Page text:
The work is in determining the origin and value of one’s thoughts, which requires “a constant putting on trial of all our representations” in order “to distinguish those representations that [one] can control from those that [one] cannot control, that incite involuntary emotions, feelings, behavior[s]”28

The goal of all techniques of examination is self-sovereignty—having the agency to choose what one thinks, how one acts, who one chooses to be in relationship with, and the effect of others on one’s life.

There is a reason Foucault sees truth telling as a spiritual practice. When we are spiritually guided, we do not fear that people will crush us. We know our true power is unassailable.

As social change leaders creating the world we want to live in, let us understand and nurture voice—in ourselves and others.



  1. Robert Greenleaf, Servant Leadership: A Journey into the Nature of Legitimate Power and Greatness (Mahwah, NJ: Paulist Press, 1977), 22.
  2. Working Families Party, Building Resilient Organizations, discussion between Maurice Mitchell and Cyndi Suarez, November 29, 2022, video, 4:59, youtube.com/watch?v=Z4lNICVkl_M.
  3. Maurice Mitchell, “Building Resilient Organizations: Toward Joy and Durable Power in a Time of Crisis,” NPQ, November 29, 2022, nonprofitquarterly.org/building-resilient-organizations-toward-joy-and-durable-power-in-a-time-of-crisis/.
  4. Cyndi Suarez, “Voice under Domination,” NPQ, September 3, 2019, nonprofitquarterly.org/ voice-under-domination/.
  5. Random Acts of Flyness, written and directed by Terence Nance, HBO, August 4, 2018–present, hbo.com/random-acts-of-flyness.
  6. Richard Brody, “The Radical, Exuberant Transformation of ‘Random Acts of Flyness,’” New Yorker, December 9, 2022, newyorker.com/culture/the-front-row/the-radical-exuberant-transformation-of-random-acts-of-flyness.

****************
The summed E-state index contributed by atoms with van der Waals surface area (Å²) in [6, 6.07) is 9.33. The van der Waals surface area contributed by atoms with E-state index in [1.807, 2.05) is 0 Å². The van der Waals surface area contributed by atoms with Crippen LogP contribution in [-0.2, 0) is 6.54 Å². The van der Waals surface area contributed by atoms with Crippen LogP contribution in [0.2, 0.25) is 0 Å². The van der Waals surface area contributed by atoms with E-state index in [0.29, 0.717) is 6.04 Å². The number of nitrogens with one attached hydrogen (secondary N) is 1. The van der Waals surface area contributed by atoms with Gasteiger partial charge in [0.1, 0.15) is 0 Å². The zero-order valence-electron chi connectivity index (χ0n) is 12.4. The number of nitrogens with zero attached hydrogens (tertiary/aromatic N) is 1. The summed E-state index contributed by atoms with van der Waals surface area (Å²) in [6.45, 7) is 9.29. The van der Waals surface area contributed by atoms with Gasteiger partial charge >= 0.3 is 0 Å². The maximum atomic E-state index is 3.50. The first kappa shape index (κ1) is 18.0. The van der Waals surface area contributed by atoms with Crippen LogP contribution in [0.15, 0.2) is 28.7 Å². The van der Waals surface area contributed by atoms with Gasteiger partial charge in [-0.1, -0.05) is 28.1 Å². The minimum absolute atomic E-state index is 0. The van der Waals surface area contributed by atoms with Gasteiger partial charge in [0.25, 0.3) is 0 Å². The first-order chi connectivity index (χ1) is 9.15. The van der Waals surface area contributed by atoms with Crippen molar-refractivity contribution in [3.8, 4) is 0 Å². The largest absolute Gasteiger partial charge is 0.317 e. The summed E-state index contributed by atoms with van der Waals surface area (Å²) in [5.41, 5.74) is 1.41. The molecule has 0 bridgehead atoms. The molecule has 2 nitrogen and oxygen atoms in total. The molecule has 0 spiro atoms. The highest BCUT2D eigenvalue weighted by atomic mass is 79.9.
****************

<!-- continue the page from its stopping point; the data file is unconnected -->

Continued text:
7. Evan Nicole Brown, “Terence Nance on the Rituals Behind the Return of ‘Random Acts of Flyness,’” Hollywood Reporter, December 19, 2022, hollywoodreporter.com/tv/tv-features/ terence-nance-random-acts-of-flyness-interview-1235282848/.
  8. Michel Foucault, Fearless Speech, Joseph Pearson (Los Angeles: Semiotext(e), 2001), 19.
  9. “The Meaning and Evolution of the Word ‘Parrhesia’: Discourse & Truth, Problematization of Parrhesia— Six lectures given by Michel Foucault at the University of California at Berkeley, Oct–Nov. 1983,” Explore Parrhesia, accessed February 21, 2023, info/parrhesia/foucault.DT1.wordParrhesia.en/.
  10. Foucault, Fearless Speech,
  11. Ibid.
  12. Ibid., 24.
  13. Ibid., 106.
  14. Ibid., 116.
  15. Ibid., 117.
  16. Ibid., 106.
  17. Ibid., 107.
  18. Ibid., 143.
  19. Ibid.
  20. Ibid., 112.
  21. Ibid., 149.
  22. Ibid., 150.
  23. Ibid.
  24. Ibid.
  25. Ibid.
  26. Ibid., 153.
  27. Ibid., 159.
  28. Ibid., 160.